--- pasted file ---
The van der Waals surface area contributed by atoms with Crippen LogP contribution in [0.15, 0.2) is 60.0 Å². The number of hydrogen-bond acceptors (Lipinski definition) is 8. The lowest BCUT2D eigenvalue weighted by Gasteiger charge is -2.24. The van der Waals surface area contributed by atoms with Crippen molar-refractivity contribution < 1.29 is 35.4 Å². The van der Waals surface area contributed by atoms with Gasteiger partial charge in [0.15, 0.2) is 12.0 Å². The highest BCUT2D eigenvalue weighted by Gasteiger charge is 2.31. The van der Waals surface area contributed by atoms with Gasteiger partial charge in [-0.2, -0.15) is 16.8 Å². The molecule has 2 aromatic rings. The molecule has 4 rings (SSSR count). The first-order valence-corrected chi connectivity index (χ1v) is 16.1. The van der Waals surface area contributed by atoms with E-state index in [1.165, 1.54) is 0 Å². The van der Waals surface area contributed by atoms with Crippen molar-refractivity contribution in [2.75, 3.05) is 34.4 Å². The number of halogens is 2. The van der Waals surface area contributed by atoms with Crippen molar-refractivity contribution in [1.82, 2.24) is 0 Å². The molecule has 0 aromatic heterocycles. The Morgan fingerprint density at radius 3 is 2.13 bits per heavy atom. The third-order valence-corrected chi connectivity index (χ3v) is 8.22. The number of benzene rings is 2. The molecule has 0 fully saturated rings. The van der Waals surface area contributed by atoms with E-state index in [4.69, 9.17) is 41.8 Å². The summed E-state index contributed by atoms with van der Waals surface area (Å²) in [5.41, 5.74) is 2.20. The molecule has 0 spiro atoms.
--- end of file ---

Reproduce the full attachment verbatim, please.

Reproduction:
The van der Waals surface area contributed by atoms with Crippen LogP contribution in [0.15, 0.2) is 60.0 Å². The number of hydrogen-bond acceptors (Lipinski definition) is 8. The lowest BCUT2D eigenvalue weighted by Gasteiger charge is -2.24. The van der Waals surface area contributed by atoms with Crippen molar-refractivity contribution < 1.29 is 35.4 Å². The van der Waals surface area contributed by atoms with Gasteiger partial charge in [0.15, 0.2) is 12.0 Å². The highest BCUT2D eigenvalue weighted by Gasteiger charge is 2.31. The van der Waals surface area contributed by atoms with Gasteiger partial charge in [-0.2, -0.15) is 16.8 Å². The molecule has 2 aromatic rings. The molecule has 4 rings (SSSR count). The first-order valence-corrected chi connectivity index (χ1v) is 16.1. The van der Waals surface area contributed by atoms with E-state index in [1.165, 1.54) is 0 Å². The van der Waals surface area contributed by atoms with Crippen molar-refractivity contribution in [2.75, 3.05) is 34.4 Å². The number of halogens is 2. The van der Waals surface area contributed by atoms with Crippen molar-refractivity contribution in [1.82, 2.24) is 0 Å². The molecule has 0 aromatic heterocycles. The Morgan fingerprint density at radius 3 is 2.13 bits per heavy atom. The third-order valence-corrected chi connectivity index (χ3v) is 8.22. The number of benzene rings is 2. The molecule has 0 fully saturated rings. The van der Waals surface area contributed by atoms with E-state index in [4.69, 9.17) is 41.8 Å². The summed E-state index contributed by atoms with van der Waals surface area (Å²) in [5.41, 5.74) is 2.20. The molecule has 0 spiro atoms.